Wednesday, February 1, 2017

Good News! Mark Harris' "Cinema '67 Revisited" in Film Comment


We'll take good news wherever we can find it nowadays. And the news that Mark Harris is beginning a regular column in Film Comment is some of the best news we've heard in ages. Harris has written one of the best film books ever, "Pictures At A Revolution," which examines Hollywood, America, and the world through the prism of the five Hollywood films nominated for the Best Picture Oscar in 1968.

In Harris' new column in Film Comment, Cinema '67 Revisited, he returns to that fruitful period in a series of biweekly articles.

He begins, as might be expected, with Michelangelo Antonioni's ode to swinging London, paranoia and mimes, BLOW-UP.

He writes:
"With Blow-Up, however, it was clear: Antonioni had compromised nothing. The film starts as a quasi-Hitchcockian thriller about a London fashion photographer who witnesses the aftermath of a murder, but ends as something more metaphysical, environmental, and philosophical. “The English thought me mad,” he told Rex Reed, “But I thought them mad, with all their unions and rules . . . Now everyone talks of the wonderful grass and the wonderful trees, but I painted the grass with green paint and I painted the streets and the buildings with white paint. I even painted the tree trunks. Everything.”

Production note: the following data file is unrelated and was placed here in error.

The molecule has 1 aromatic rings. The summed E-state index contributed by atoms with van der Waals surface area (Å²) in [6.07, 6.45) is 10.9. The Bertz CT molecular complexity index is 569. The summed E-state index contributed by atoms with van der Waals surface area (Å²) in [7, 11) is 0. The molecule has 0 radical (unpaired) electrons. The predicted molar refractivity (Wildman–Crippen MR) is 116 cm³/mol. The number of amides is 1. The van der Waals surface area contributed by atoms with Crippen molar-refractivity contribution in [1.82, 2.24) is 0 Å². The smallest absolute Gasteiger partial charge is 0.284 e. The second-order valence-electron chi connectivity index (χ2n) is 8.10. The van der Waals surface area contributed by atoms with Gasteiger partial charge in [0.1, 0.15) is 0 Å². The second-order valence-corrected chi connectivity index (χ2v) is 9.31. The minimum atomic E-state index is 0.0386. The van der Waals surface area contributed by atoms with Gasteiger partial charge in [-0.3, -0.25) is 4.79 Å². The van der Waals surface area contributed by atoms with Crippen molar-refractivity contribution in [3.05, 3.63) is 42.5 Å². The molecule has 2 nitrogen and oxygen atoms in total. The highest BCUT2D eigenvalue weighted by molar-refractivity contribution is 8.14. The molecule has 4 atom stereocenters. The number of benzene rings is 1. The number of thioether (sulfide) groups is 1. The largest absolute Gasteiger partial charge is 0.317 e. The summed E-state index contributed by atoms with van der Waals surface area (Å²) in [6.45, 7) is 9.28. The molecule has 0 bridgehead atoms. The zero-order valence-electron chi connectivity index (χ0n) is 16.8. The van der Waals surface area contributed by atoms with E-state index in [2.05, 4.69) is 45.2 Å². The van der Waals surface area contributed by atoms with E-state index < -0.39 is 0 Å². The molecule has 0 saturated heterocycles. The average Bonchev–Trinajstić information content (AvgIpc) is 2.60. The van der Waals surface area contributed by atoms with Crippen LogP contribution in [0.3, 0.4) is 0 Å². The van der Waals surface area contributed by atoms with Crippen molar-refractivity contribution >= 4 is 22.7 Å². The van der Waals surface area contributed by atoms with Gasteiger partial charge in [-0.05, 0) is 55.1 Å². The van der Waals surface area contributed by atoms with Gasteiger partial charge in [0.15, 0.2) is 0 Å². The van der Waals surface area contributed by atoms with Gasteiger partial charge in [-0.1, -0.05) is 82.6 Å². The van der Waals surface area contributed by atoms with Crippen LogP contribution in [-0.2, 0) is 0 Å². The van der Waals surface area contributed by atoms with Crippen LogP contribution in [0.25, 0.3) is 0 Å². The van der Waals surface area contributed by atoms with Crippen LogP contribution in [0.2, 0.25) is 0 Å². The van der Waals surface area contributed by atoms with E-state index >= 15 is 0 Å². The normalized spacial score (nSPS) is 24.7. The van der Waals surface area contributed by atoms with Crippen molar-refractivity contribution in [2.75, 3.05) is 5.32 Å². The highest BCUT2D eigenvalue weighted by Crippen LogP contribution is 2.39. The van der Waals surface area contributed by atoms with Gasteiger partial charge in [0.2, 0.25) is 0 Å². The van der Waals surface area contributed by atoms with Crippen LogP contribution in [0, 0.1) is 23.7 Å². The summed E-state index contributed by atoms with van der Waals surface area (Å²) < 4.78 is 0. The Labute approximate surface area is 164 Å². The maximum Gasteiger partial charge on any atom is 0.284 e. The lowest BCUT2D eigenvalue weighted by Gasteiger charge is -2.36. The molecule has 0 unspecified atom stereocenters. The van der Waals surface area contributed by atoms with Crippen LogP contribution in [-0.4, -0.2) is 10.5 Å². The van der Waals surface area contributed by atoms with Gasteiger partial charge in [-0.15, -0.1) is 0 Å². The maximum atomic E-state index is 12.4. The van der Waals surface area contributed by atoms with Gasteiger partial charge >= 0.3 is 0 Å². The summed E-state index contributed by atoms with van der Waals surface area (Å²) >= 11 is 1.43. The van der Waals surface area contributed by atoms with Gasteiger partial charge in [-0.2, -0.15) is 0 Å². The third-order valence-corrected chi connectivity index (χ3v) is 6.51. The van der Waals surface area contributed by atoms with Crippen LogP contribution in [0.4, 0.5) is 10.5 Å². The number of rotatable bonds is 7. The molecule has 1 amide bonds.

This week, for his second installment, Harris tackles a wild card, the second-tier star-studded soaper, HOTEL.
Hotel is junk, but it is fascinating, revealing junk, heavy with an anxious, dawning knowledge that its era is about to end; the nominally opulent production values hang on the film like a slightly stale cologne that’s been slapped on to mask something worse. The sheen of flop sweat is palpable right from the poster, with the effortful, mostly incomprehensible slogan, “You straightened out the room in broad daylight…but some things still breathed and pulsed with what had happened the night before—“ (It ends like that, with a dash, because even it has no idea where it means to go from there.) The roster of actors—Rod Taylor, Catherine Spaak, Karl Malden, Richard Conte, “and Merle Oberon as ‘The Duchess’”—suggest not an all-star cast but the choices one would make after being turned down by an all-star cast.

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